A game played with flattish malleable iron or rubber rings about nine

inches in diameter and convex on the upper side, which the players

endeavour to loss or pitch so that they will encircle a pin or peg

driven into the ground, or to come nearer to this peg than their

opponents. The peg is called a "hob." A certain form of quoits is

played with horseshoes throughout the country districts of America. A

quoit player endeavours to give the quoit such a position in mid-air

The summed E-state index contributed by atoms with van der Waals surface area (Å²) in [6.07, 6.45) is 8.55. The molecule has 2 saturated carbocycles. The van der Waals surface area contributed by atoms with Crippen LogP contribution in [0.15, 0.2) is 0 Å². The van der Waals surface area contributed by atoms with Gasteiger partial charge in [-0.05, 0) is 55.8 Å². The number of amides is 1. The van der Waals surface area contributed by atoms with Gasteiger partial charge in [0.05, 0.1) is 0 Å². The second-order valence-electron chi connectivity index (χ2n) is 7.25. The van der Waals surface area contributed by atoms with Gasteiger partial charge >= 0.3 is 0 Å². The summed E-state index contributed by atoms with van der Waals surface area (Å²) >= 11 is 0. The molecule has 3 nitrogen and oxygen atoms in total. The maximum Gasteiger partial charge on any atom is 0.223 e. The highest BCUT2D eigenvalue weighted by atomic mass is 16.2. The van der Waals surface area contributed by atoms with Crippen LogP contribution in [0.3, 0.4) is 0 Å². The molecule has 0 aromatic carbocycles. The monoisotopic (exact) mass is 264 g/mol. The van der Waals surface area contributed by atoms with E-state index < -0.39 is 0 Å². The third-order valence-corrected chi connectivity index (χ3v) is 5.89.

that it will not roll but will cut into the ground at the point where

it lands. The game is remotely similar to the ancient Greek game of

throwing the discus. Iron quoits may be purchased for a dollar a set.

The average weight of the quoits used by experts is from seven to nine

pounds each. Sixty-one points constitute a game. The distance from the

peg shall be either 10, 15 or 18 yards. For a space three feet around

the pin or peg the ground should be clay. In match games, all quoits

that fall outside a radius of 18 inches from the centre of the pin are

"foul," and do not count in the score.

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